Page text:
Today’s guest post is written by Carolyn Maul. She is the Web & E-communications Manager, Social Media Club of Columbus (@SMCCoLUmBus).
Let me kick off this guest post with a brief disclaimer. I am not a social media expert. In fact, I don’t believe anyone who claims to be one. Adam Kmiec’s Dec. 23 post explains why:
You’ve hired a social media expert or guru. In Malcolm Gladwell’s book Outliers he identifies 10,000 hours as the amount of time needed to reach expert status. If we take Gladwell’s data to be true it would take someone approximately 5 years to be an expert at social media marketing. So if we have “experts” today, that would mean someone would have been practicing social media marketing since 2004. For all intents and purposes that’s impossible. The concept of social media marketing is roughly 2 years old. Most of the tools and platforms… weren’t even around in 2004.
That said, read on at your own discretion.
A solid strategy needs to address a variety of related tenets: business model, competition, industry landscape, consumer power (all illustrated in Porter’s Five Forces). I studied marketing strategy in grad school, but I struggle with how to distill everything you need to know about strategy into a readable blog post. Rather than throw strategic spaghetti onto the wall of your minds to see what sticks, I’ll give you just what you need to know as it pertains to social media.
First and foremost, you must remember that social media is just one part of an overall, integrated digital marketing strategy (which should, of course, integrate with offline marketing initiatives). I present to you, Exhibit A:
In a perfect world, social media as an organizational function is tied inextricably to other digital initiatives. True marketing strategy should be developed at a level higher than each of these functions, so that each area can contribute appropriately to the larger business objective.
But alas, we aren’t living in a perfect world. Often, these functional areas ARE silo-d. This is where social media strategy development and execution become a major challenge and why brands grapple with developing the right social media strategy. I see many brands attempt to build a long-term (1+ year) plan for their social media, independent of overall marketing objectives and without the foresight to predict how the conversational landscape will shift even 3 months into the future (hell, no one can know that). The fact is that it’s foolish to build a long-term social media strategy that is set in stone – and this is what brands are trying to do. Rather, their focus should be on building a competent and nimble social media organization that a) possesses a strong understanding of marketing/business objectives, b) that can quickly adapt to changes in the landscape, and c) enables the brand to interact with consumers in a compelling and authentic way. Kind of a tall order, huh?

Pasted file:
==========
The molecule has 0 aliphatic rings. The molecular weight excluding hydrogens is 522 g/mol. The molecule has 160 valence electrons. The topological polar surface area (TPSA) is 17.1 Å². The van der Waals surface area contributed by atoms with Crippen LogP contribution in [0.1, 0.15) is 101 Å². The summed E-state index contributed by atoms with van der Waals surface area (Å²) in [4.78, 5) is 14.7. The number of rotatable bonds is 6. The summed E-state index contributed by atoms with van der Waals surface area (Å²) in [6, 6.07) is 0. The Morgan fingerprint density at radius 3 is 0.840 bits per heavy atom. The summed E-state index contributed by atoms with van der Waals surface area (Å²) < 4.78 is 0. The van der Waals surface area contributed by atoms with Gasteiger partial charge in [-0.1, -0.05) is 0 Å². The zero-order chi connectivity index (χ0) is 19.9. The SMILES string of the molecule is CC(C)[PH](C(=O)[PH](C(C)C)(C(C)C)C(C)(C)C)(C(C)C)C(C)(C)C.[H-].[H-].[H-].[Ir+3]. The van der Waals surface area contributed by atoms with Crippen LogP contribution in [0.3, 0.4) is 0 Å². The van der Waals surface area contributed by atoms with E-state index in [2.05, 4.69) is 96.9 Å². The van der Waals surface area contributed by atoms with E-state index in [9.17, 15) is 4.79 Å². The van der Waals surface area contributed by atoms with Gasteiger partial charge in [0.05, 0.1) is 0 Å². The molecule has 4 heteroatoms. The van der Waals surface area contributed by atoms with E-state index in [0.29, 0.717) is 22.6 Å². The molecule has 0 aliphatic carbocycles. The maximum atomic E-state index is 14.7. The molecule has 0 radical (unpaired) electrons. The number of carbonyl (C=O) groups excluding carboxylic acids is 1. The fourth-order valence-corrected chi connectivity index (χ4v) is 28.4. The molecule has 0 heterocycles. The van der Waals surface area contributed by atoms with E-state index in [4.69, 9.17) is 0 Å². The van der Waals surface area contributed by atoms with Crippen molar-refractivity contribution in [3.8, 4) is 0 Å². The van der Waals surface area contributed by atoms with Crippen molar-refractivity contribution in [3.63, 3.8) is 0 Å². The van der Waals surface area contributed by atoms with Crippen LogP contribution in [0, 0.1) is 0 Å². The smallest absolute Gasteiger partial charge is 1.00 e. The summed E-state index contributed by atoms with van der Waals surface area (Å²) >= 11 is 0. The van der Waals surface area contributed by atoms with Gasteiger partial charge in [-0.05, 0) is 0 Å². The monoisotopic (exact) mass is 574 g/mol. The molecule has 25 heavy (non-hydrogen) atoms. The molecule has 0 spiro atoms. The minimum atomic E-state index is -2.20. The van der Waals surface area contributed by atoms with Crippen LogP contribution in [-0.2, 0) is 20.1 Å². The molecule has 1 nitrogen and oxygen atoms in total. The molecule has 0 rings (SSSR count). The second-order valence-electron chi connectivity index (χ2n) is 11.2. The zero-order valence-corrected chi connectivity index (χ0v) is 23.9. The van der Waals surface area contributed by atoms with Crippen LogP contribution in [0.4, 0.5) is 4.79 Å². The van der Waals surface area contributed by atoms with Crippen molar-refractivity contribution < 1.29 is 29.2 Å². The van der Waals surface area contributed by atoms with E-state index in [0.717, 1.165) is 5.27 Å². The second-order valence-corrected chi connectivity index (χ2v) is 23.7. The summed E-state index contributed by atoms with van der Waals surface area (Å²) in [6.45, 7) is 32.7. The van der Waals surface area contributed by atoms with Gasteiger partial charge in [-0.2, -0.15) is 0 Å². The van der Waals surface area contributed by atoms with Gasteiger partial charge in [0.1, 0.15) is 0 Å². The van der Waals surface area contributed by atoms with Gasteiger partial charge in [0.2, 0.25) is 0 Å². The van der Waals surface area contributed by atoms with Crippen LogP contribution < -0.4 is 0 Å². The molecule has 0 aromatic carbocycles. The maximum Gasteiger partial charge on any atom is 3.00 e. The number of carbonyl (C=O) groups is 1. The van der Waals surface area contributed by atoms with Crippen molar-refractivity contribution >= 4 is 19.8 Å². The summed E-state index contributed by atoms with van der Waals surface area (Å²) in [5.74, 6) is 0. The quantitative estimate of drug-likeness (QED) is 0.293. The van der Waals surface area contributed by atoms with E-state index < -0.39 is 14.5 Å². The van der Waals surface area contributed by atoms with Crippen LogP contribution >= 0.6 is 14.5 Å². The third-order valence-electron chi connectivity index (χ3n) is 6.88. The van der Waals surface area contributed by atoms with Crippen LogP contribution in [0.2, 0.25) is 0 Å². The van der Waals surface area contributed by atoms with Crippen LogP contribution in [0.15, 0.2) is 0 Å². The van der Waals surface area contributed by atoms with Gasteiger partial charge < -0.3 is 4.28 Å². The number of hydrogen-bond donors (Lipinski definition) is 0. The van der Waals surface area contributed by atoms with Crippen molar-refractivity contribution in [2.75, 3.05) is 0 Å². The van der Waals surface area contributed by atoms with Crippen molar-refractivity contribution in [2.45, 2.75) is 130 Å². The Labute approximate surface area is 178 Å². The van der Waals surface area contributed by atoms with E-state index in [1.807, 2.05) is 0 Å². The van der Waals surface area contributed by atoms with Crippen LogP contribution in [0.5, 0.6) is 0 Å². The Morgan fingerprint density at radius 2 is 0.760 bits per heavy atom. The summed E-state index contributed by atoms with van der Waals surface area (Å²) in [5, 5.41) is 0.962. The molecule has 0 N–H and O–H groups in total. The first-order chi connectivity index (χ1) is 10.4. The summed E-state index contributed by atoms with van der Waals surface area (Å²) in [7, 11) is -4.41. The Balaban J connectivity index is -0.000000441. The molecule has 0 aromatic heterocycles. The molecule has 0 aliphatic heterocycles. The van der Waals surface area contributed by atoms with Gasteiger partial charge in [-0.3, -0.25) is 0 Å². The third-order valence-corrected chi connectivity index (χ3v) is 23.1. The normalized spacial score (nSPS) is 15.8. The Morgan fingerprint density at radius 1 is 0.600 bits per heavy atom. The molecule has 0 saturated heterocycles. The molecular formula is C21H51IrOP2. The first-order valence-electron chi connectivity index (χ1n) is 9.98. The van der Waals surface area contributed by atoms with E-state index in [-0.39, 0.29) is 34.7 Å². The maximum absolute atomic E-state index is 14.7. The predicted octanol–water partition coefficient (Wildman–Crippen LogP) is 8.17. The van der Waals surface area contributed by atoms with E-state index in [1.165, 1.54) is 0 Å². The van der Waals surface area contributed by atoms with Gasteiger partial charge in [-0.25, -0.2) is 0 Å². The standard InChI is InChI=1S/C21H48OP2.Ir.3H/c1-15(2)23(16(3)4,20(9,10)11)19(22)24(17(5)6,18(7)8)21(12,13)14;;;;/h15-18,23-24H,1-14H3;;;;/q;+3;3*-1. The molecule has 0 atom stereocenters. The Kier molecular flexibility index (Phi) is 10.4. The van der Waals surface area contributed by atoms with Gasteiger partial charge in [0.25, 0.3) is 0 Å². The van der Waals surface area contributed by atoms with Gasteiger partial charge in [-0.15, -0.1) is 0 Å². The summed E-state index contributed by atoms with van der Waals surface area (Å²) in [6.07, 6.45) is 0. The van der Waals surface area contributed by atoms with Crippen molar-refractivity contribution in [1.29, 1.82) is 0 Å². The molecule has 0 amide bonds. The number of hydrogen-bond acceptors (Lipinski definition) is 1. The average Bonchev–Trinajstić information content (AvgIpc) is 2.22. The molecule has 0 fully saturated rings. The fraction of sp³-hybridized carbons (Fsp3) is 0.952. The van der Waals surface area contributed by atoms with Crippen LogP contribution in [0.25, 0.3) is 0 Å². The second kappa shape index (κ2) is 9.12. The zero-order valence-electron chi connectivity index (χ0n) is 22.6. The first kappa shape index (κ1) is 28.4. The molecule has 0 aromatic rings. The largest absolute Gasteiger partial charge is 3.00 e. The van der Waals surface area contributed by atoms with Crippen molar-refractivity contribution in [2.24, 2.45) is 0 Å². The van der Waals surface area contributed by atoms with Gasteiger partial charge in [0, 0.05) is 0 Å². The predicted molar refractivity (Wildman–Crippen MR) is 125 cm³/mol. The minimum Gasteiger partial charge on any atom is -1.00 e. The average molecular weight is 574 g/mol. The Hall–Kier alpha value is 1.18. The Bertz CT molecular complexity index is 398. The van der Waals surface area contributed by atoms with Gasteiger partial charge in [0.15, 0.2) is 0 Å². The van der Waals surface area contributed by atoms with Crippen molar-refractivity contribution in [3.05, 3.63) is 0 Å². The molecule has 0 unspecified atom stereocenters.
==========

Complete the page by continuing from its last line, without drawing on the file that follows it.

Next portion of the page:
There are two ways to think about your social media strategy: 1) the overarching approach for your social media function and what your social media team hopes to achieve independent of any campaigns, 2) the social component of any given integrated marketing campaign.
#1 Your Overarching Social Media Strategy
At a bare minimum, you need the trifecta of social strategy:
- Social Media Policy. ‘Tis a PITA to develop, but every brand needs one. Fortunately, there is a wealth of canned online templates that you can download and customize.
- Crisis Management Plan. Do not pull a Chipotle. Be prepared should a crisis rear its ugly head. Brainstorm all potential crisis scenarios, designate a response team and deal with the crisis in the forum in which it initially appeared (i.e., do not draw unnecessary attention to it!).
- Monitoring System. You should have an ongoing monitoring system in place to maintain a pulse on the social landscape and listen for what’s being said about your brand, competitors, customers’ needs and opportunities to close product or service gaps. You’ll also find that this will help you to more effectively shape social media strategy for individual campaigns (e.g., if you are a local eatery trying to drive new customers and your monitoring tells you that restaurant recommendations are frequently solicited on Twitter, incorporate targeted Twitter responses into your campaign strategy).
#2 Social Component of an Integrated Marketing Strategy
Other than forming the three foundational elements above, I invite you to consider that it is not appropriate to build a standalone social media strategy. Consider that social media is a support function to help other areas of the business achieve top-line objectives (e.g., increase new customers in Q2 by 3%). Social media as a marketing function should be campaign-driven.
When you shift your view of social media from an independent function in need of a separate strategy, to one that supports other campaigns, it becomes much easier to develop a strategy. Here are some guidelines to help shape your social media strategy. These should be revisited for each campaign that requires a social component.
- Campaign objective:
- How will you measure/monitor it?
- Message/value proposition to consumers:
- Consumer call-to-action:
- Which consumers will be targeted:
- In which social channels are these consumers active (note: these are the channels in which you should be present):
- How will the message/value proposition be customized across channels?
- What other digital channels & tactics are engaged in this campaign?
- What are competitors doing that is related/similar? What is your competitive edge?